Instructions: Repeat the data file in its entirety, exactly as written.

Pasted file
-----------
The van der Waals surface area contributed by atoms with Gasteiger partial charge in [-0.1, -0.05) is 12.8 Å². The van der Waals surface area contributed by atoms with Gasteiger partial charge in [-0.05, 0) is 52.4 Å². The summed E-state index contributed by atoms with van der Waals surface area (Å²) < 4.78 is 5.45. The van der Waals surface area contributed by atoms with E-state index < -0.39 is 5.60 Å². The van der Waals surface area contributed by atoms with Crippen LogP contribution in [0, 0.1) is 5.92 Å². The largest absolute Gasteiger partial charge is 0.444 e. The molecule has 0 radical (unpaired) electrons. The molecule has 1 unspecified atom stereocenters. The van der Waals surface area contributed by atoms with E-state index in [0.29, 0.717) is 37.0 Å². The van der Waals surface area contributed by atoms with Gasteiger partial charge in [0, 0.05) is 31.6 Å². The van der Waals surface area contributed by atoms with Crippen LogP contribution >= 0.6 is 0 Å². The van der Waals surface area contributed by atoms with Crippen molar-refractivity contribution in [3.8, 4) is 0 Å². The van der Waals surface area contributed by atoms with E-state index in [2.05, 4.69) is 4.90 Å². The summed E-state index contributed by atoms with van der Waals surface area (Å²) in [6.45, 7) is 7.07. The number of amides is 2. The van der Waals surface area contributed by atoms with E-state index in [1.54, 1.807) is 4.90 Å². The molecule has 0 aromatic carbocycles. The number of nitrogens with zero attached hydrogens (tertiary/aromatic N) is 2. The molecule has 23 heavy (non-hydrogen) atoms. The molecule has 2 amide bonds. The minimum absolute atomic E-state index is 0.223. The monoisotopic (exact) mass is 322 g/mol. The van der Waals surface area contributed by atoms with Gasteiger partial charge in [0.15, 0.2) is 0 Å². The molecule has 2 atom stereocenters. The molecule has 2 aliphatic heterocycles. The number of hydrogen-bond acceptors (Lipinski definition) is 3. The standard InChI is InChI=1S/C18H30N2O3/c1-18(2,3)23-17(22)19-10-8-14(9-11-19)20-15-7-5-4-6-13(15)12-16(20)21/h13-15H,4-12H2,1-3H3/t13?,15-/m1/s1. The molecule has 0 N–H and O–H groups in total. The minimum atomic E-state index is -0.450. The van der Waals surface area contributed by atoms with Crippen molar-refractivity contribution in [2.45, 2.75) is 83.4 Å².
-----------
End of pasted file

The van der Waals surface area contributed by atoms with Gasteiger partial charge in [-0.1, -0.05) is 12.8 Å². The van der Waals surface area contributed by atoms with Gasteiger partial charge in [-0.05, 0) is 52.4 Å². The summed E-state index contributed by atoms with van der Waals surface area (Å²) < 4.78 is 5.45. The van der Waals surface area contributed by atoms with E-state index < -0.39 is 5.60 Å². The van der Waals surface area contributed by atoms with Crippen LogP contribution in [0, 0.1) is 5.92 Å². The largest absolute Gasteiger partial charge is 0.444 e. The molecule has 0 radical (unpaired) electrons. The molecule has 1 unspecified atom stereocenters. The van der Waals surface area contributed by atoms with E-state index in [0.29, 0.717) is 37.0 Å². The van der Waals surface area contributed by atoms with Gasteiger partial charge in [0, 0.05) is 31.6 Å². The van der Waals surface area contributed by atoms with Crippen LogP contribution >= 0.6 is 0 Å². The van der Waals surface area contributed by atoms with Crippen molar-refractivity contribution in [3.8, 4) is 0 Å². The van der Waals surface area contributed by atoms with E-state index in [2.05, 4.69) is 4.90 Å². The summed E-state index contributed by atoms with van der Waals surface area (Å²) in [6.45, 7) is 7.07. The number of amides is 2. The van der Waals surface area contributed by atoms with E-state index in [1.54, 1.807) is 4.90 Å². The molecule has 0 aromatic carbocycles. The number of nitrogens with zero attached hydrogens (tertiary/aromatic N) is 2. The molecule has 23 heavy (non-hydrogen) atoms. The molecule has 2 amide bonds. The minimum absolute atomic E-state index is 0.223. The monoisotopic (exact) mass is 322 g/mol. The van der Waals surface area contributed by atoms with Gasteiger partial charge in [0.15, 0.2) is 0 Å². The molecule has 2 atom stereocenters. The molecule has 2 aliphatic heterocycles. The number of hydrogen-bond acceptors (Lipinski definition) is 3. The standard InChI is InChI=1S/C18H30N2O3/c1-18(2,3)23-17(22)19-10-8-14(9-11-19)20-15-7-5-4-6-13(15)12-16(20)21/h13-15H,4-12H2,1-3H3/t13?,15-/m1/s1. The molecule has 0 N–H and O–H groups in total. The minimum atomic E-state index is -0.450. The van der Waals surface area contributed by atoms with Crippen molar-refractivity contribution in [2.45, 2.75) is 83.4 Å².